A team of researchers from the University of Uppsala in Sweden, suggests that the changes in the diet of the ancestors of dogs, "the wolves", began when they started to consume starchy foods with the development of agriculture. This was crucial in their domestication 10,000 years ago, according to a study published  in Nature today.

The genes of the wolves "adapted" to a diet that stopped being based only on flesh to assimilate foods high in starch. Starch is a molecule present in plants and makes up between 70 and 80 percent of the calories that humans consume worldwide, an element that these animals included in their menu at the same time when the first men began to develop their crops.

"The leftovers of humans, including starchy foods, may have attracted these wolves to us. This means that food may have begun the process of domestication," describes Efe Erik Axelsson, author of the article.

Both humans and wolves adapted their genes to eat this food commonly found in the environment to survive. The preference for starch urged the first dogs to approach human settlements, a process that changed even their behavior.

"Following the trail to the village meant that they lost their shyness and did not have to expend energy fleeing humans," said Axelsson, who claims to have found that the genes modified by diet affected the nervous system of these animals, making them calmer.

After adaptation to starch, wild wolf pups were adopted by early sedentary humans to monitor the settlement at night and protect them from external threats, a relationship that was forged with the role of "man's best friend" for over 10,000 years.

Although the dog is presented as the faithful companion of man, the study suggests that such a role could have been played by cats, whose approach is also related to agriculture, although they were not interested in the grain, but the animals that fed on it, like mice.

The similarity between the digestive tracts of humans and dogs, reinforced this discovery. This could also shed light on diseases such as diabetes, with more in  depth studies in dogs.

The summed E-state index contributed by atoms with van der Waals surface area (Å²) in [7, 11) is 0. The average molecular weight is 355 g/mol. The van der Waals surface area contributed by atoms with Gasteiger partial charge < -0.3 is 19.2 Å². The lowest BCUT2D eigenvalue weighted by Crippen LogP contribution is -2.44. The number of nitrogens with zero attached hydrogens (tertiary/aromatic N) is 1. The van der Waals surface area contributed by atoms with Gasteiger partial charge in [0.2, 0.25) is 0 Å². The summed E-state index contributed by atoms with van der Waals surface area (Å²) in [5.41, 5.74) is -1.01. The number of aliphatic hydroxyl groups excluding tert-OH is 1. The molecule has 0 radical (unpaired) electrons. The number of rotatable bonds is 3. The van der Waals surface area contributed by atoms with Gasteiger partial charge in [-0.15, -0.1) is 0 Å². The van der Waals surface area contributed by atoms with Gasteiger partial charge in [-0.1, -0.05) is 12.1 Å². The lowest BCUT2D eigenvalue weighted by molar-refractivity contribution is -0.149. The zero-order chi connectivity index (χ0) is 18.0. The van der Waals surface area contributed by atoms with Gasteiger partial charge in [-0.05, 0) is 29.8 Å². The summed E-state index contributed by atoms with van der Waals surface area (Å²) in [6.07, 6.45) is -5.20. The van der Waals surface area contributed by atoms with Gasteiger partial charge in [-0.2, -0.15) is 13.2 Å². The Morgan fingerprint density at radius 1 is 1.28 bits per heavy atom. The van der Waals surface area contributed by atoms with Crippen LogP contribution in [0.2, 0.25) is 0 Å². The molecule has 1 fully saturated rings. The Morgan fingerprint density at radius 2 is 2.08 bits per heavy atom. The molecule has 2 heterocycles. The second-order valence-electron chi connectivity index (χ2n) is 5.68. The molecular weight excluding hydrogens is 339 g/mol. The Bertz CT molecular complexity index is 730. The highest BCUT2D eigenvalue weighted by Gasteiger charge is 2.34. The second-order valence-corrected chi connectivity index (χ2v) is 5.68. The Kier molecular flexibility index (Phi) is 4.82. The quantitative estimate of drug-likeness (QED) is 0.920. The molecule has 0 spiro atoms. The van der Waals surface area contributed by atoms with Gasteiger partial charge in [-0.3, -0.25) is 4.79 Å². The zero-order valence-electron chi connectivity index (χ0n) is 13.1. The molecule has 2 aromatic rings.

The change in role dogs have had in society over the past 50 years have been very dramatic, from being a work animal to becoming part of the family, triggered a new global industry. "Food and accessories for dogs", has brought a series of investigations related to food, physiology and metabolism, amongst others.

In the last few years research on animal nutrition has undergone many developments, and things that were once thought right now are considered obsolete and even harmful, such as adding calcium to their diet. Animal research currently advises us maintain a proper balance in the calcium / phosphorus. This is especially important in growing animals, large or giant breeds where calcium supplementation would be very detrimental because it would favor early ossification of the long bones with a premature closure of bone growth lines, leading to greater angulation of the joints in the extremities which could increase suffering by generating joint arthrosis. Large breeds should have a special feed properly balanced in calcium / phosphorus, most likely containing glucosamine and chondroitin sulfate although this last one should be administered separately to attain the proper dose.

There are other lines of research that point to the desirability of supplementing animal diets with essential fatty acids, these help keep skin and hair  healthy, shiny and lustrous. This is not a purely aesthetic factor but aims to prevent the appearance of seborrheic dermatitis and help a fast and itch free molting because the skin is healthier.